In her seventies, problems with those famous Dietrich legs, other health concerns, and obsessive vanity led her to withdraw from public view. Her last stage appearance was in Sydney, Australia in September 1975 when she fell and broke her left leg. Dietrich made her last film appearance in Just a Gigolo (1979) at the age of 77 — lured back into a studio by $250,000 for two half-days work. Thirteen years later, a sad recluse, alcoholic, and a prisoner of her own legend, Marlene Dietrich died in Paris at her Avenue Montaigne apartment in 1992. She is buried in her native Berlin. Her vast memorabilia collection was acquired by the city-state of Berlin in 1993 for 8 million marks ($5 million). Many objects from the collection are now housed in a special exhibit at the Film Museum (Deutsche Kinemathek) in the Sony Center at Potsdamer Platz in the German capital city.


Marlene Dietrich and Berlin did not always get along well together. She was born in Schöneberg when it was still a separate town, not a part of Berlin as it is today. For many years after that she grew up and worked in Berlin. Things went relatively well – until Adolf Hitler and his Nazis took over in Germany in 1933.

Dietrich's Berlin star

Dietrich gets the first brass star on Berlin’s “Boulevard of Stars” on Feb. 12, 2010.
PHOTO: Hyde Flippo

Dietrich had recently had her first great film success starring as Lola Lola in the German production The Blue Angel (Der blaue Engel, 1930), filmed in both German and English versions. She and director Josef von Sternberg had gone to Hollywood, where they were enjoying even more success as the Nazis came to power in Germany. Dietrich became a US citizen in 1939, the year that World War II began.

Even though the Nazi government tried to get her to return to Germany, Dietrich adamantly refused to have anything to do with the Third Reich. And that was the beginning of her falling out with many of her fellow Germans.

Over the years, Dietrich’s hometown and the Germans have come to terms with the German-American actress. It only took 65 years (since the end of WWII), but finally in 2010 Berlin had reached the point where the city (and the Deutsche Kinemathek film museum) could bestow the honor upon Marlene Dietrich of giving her the very first star on Berlin’s new Boulevard of Stars.

See a Dietrich filmography of her most notable Hollywood pictures below.

Next | Germans (and Others) in Hollywood


Der blaue Engel | The Blue Angel (1930)
Directed by Josef von Sternberg in Germany, this film made Dietrich world famous. Like many early sound films, it was filmed in two versions: German and English. Her next film, Morocco, would be made in Hollywood — also with von Sternberg.
DVD > Buy Der blaue Engel (with English and German versions)

Morocco (1930)
Director: Josef von Sternberg. Dietrich’s first Hollywood film, with Gary Cooper.
DVD set: Marlene Dietrich: The Glamour Collection (5 films, including Morocco)

Dishonored (1931)
Director: Josef von Sternberg. Dietrich as a peasant.

Dietrich Shanghai portrait

A classic portrait of Marlene Dietrich in Shanghai Express. PHOTO: Don English

Shanghai Express (1932)
Director: Josef von Sternberg.

Blonde Venus (1932)
Director: Josef von Sternberg.
DVD set: Marlene Dietrich: The Glamour Collection (5 films, including Blonde Venus)

The Song of Songs (1933)
Director: Rouben Mamoulian. Country orphan Lily (Dietrich) goes to Berlin to stay with her aunt and finds romance.

The Scarlett Empress (1934)
Director: Josef von Sternberg. Dietrich as Catherine the Great.

The Devil is a Woman (1935)
Director: Josef von Sternberg. With Cesar Romero. Devil was not a big hit, but a 1975 Italian remake was a true disaster. Dietrich’s last film with von Sternberg.
DVD set: Marlene Dietrich: The Glamour Collection (5 films, including The Devil is a Woman)

Desire (1936)
Director: Frank Borzage.

The Garden of Allah (1936)
Director: Richard Boleslawski. With Charles Boyer.

Knight without Armour (1937)
Director: Jacques Feyder. Dietrich and Robert Donat in the Russian revolution.

Angel (1937)
Director: Ernst Lubitsch. Dietrich (as Angel) and her husband take separate vacations, and she falls in love with another man.

Destry Rides Again (1939)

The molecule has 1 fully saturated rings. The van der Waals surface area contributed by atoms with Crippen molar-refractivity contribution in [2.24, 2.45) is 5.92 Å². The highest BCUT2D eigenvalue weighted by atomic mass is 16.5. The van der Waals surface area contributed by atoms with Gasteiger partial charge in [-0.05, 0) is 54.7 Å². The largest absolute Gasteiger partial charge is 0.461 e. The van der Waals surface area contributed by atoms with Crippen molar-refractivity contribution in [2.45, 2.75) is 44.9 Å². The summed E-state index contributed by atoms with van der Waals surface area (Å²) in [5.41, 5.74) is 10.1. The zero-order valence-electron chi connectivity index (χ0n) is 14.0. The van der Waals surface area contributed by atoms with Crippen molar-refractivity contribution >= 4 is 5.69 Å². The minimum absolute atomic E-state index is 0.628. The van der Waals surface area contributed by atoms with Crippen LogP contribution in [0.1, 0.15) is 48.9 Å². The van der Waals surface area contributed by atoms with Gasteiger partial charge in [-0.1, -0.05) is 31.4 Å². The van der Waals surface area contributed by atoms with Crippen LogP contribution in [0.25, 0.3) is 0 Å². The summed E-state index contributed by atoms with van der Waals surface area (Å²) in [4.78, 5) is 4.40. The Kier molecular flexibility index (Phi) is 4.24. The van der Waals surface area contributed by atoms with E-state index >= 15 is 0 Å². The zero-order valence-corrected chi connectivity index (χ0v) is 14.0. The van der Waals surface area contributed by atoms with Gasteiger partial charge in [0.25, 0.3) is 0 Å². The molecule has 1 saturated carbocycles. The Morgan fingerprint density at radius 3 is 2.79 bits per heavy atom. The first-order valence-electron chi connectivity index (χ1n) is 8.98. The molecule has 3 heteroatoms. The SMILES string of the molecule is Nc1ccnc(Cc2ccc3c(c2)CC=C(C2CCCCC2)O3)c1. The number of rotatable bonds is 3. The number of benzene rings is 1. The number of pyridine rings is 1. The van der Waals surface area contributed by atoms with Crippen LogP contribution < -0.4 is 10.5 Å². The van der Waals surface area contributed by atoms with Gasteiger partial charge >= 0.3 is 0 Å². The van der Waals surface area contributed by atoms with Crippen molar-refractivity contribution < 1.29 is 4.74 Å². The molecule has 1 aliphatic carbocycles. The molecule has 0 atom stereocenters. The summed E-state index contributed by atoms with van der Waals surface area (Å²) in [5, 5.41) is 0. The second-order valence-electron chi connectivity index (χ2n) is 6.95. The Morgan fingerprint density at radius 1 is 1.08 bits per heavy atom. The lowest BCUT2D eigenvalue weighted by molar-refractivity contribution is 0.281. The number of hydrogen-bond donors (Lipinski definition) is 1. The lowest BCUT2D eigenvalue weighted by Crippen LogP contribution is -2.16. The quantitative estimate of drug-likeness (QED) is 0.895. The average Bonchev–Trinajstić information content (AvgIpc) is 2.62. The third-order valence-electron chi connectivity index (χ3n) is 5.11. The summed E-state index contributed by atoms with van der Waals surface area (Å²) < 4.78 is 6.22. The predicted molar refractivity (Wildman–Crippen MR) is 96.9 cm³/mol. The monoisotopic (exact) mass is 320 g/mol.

Director: George Marshall. Dietrich (as the feisty saloon girl “Frenchy”) and James Stewart. A good comeback for Dietrich, highlighted by the now-classic catfight with Una Merkel.

Seven Sinners (1940)
Director: Tay Garnett. With John Wayne and Broderick Crawford in the South Seas. Contains the iconic Dietrich line: “I’m a b-a-a-d influence.”

Emil Jannings - Blue Angel

DVD: Dietrich played opposite Emil Jannings in the 1930 picture that made her a star. Buy the DVD of Der blaue Engel

The Flame of New Orleans (1941)
Director: René Clair

Manpower (1941)
Director: Raoul Walsh

The Spoilers (1942)
Director: Ray Enright. Alaska gold miners tale with Randolph Scott and John Wayne.

Pittsburgh (1942)
Director: Lewis Seiler. Dietrich again teams up with Randolph Scott and John Wayne.

Kismet (1944)
Director: William Dieterle

Golden Earrings (1947)
Director: Mitchell Leisen. With Ray Milland. Some claim Dietrich actually pulled off the dark-faced gypsy role. The title song became something of a hit.

A Foreign Affair (1948)
Director: Billy Wilder. Filmed in post-war Berlin, starring Jean Arthur. A forgotten Wilder classic that deserves more respect.

Stage Fright (1950)
Director: Alfred Hitchcock

No Highway in the Sky (1951)
Director: Henry Koster. Teamed with James Stewart again.

Rancho Notorious (1952)
Director: Friz Lang. Technicolor.

Around the World in Eighty Days (1956)
Director: Michael Anderson. Along with Frank Sinatra, Dietrich had a cameo role as a saloon girl in the wild West in this wide-screen epic.

Touch of Evil (1958)
Director: Orson Welles. A modern film noir set in Mexico — with Charlton Heston.

Witness for the Prosecution (1958)
Director: Billy Wilder. A mystery with a surprise ending. A true success for both Dietrich and Wilder.

Judgment at Nuremberg (1961)
Director: Stanley Kramer. Dietrich has a key role opposite judge Spencer Tracey.

Just a Gigolo (1978)
Director: David Hemmings. Set in Berlin after the First World War. Her last feature film.


Marlene Dietrich: Shadow and Light (1996, TV)
Director: Chris Hunt. This documentary about Dietrich was originally produced for the American Movie Classics (AMC) channel. It features archival footage and interviews with people who knew her, including her daughter Maria Riva and director Billy Wilder.

Marlene (1984)
Director: Maximilian Schell. This documentary about Dietrich was filmed in Paris using only her voice, under the condition that she would not be seen on camera.

Marlene (2000)
Director: Joseph Vilsmaier. This German biopic starred the well-known German actress Katja Flint as Dietrich.

Marlene Dietrich: Her Own Song (2001)
Director: David Riva (Dietrich’s grandson). “The films, affairs and struggles of the iconic star … as told by Rosemary Clooney, Roger Corman, Deanna Durbin and many more.” – from IMDb

Box Set DVD

DVD: Marlene Dietrich: The Glamour Collection – Five of her films: Morocco, Blonde Venus, The Devil Is a Woman, Flame of New Orleans, Golden Earrings

Next | Germans (and Others) in Hollywood